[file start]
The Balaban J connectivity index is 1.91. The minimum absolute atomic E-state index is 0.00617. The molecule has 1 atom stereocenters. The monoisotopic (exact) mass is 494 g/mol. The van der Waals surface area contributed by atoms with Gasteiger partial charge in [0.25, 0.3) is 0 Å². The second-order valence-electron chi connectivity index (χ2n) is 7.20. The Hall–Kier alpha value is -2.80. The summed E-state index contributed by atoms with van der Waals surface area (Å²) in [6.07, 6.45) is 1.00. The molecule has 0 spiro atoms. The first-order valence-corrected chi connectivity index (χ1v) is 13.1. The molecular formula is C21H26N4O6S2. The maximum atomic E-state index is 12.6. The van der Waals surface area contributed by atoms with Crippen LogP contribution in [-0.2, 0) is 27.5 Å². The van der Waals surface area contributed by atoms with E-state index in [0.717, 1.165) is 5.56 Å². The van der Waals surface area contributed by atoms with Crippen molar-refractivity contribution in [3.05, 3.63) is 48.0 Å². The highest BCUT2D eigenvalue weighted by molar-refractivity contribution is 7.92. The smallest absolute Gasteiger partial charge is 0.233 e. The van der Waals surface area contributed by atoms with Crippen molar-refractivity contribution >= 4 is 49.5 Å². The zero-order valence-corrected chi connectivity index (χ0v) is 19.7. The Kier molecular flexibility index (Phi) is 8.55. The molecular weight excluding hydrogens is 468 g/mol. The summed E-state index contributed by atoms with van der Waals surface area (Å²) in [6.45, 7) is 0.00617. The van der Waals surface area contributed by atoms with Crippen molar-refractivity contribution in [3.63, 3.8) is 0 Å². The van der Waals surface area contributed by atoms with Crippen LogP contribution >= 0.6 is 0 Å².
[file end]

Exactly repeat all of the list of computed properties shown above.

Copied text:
The Balaban J connectivity index is 1.91. The minimum absolute atomic E-state index is 0.00617. The molecule has 1 atom stereocenters. The monoisotopic (exact) mass is 494 g/mol. The van der Waals surface area contributed by atoms with Gasteiger partial charge in [0.25, 0.3) is 0 Å². The second-order valence-electron chi connectivity index (χ2n) is 7.20. The Hall–Kier alpha value is -2.80. The summed E-state index contributed by atoms with van der Waals surface area (Å²) in [6.07, 6.45) is 1.00. The molecule has 0 spiro atoms. The first-order valence-corrected chi connectivity index (χ1v) is 13.1. The molecular formula is C21H26N4O6S2. The maximum atomic E-state index is 12.6. The van der Waals surface area contributed by atoms with Crippen LogP contribution in [-0.2, 0) is 27.5 Å². The van der Waals surface area contributed by atoms with E-state index in [0.717, 1.165) is 5.56 Å². The van der Waals surface area contributed by atoms with Crippen molar-refractivity contribution in [3.05, 3.63) is 48.0 Å². The highest BCUT2D eigenvalue weighted by molar-refractivity contribution is 7.92. The smallest absolute Gasteiger partial charge is 0.233 e. The van der Waals surface area contributed by atoms with Crippen molar-refractivity contribution >= 4 is 49.5 Å². The zero-order valence-corrected chi connectivity index (χ0v) is 19.7. The Kier molecular flexibility index (Phi) is 8.55. The molecular weight excluding hydrogens is 468 g/mol. The summed E-state index contributed by atoms with van der Waals surface area (Å²) in [6.45, 7) is 0.00617. The van der Waals surface area contributed by atoms with Crippen molar-refractivity contribution in [3.63, 3.8) is 0 Å². The van der Waals surface area contributed by atoms with Crippen LogP contribution >= 0.6 is 0 Å².